I have the convergence re done every 2 years and it gets rid of that raster stuff and make the set look brand new.


Anyway, bringing down brightness and contrast immediately should keep the burnin from ggetting any worse. I'm sorry but I can't answer the color gun question or even know if thats the answer.


Peter M.
 

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Just for the record.....My Hitachi 57 XWX20B has mild burn in after about 36 months of use.

I have to point it out to people but i see it 24/7. It is only noticable during lighter scenes like blue sky ect..

A few facts about my watching habits and how the TV is set.....

1. The TV has been adjusted using Digital Video essentials.

2. Although I may not be a true video nut yet, and i may not have spent enough time adjusting { DVE puts me to sleep}.....brightness,picture and contrast are set down in the 35% range....so i think i had this part right..........wife complained that the pic. was too dark.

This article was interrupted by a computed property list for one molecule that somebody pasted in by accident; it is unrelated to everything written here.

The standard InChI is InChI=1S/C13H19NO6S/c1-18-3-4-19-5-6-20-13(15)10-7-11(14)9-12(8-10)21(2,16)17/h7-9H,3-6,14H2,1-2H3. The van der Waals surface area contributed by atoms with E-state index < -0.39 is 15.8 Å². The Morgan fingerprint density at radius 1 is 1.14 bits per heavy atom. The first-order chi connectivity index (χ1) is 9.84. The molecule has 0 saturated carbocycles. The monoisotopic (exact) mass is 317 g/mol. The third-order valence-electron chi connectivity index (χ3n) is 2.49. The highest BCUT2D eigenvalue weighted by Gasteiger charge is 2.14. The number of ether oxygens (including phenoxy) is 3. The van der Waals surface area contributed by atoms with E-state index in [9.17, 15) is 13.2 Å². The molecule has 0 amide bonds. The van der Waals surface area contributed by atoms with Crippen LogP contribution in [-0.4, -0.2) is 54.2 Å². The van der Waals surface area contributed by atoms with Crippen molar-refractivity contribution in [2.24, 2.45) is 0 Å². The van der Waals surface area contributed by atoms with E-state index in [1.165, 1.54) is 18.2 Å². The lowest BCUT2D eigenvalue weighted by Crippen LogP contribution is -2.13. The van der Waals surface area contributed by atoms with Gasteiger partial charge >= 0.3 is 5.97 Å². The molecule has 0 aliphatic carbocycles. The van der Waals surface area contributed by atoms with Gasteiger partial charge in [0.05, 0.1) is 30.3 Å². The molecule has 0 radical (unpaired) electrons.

3. I stretched 4:3 to fill the screen for about the first two years using grey bars most of the time.

4. Over the last 12 months or so i stopped stretching 4:3 and watched it as 4:3 with black bars.

5. On average the TV would be turned on at about 6:00 PM for about 6 hours ........weekends and holidays it would get turned on for about 14 hours, all mostly in 4:3

6. Years ago i worked in an A/V store and the TVs would be left on all day. I don't remember one TV having burn in.

I just thought i would state the facts to try and help anyone out there. What bugs me the most is that i could buy two nice sets today for the money i spent three years ago!

If i could wind back the clock i would have purchased a smaller LCD TV for "all day watching" and limit the use on the big one.
 

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Espo77 said:
Just for the record.....My Hitachi 57 XWX20B has mild burn in after about 36 months of use.

I have to point it out to people but i see it 24/7. It is only noticable during lighter scenes like blue sky ect..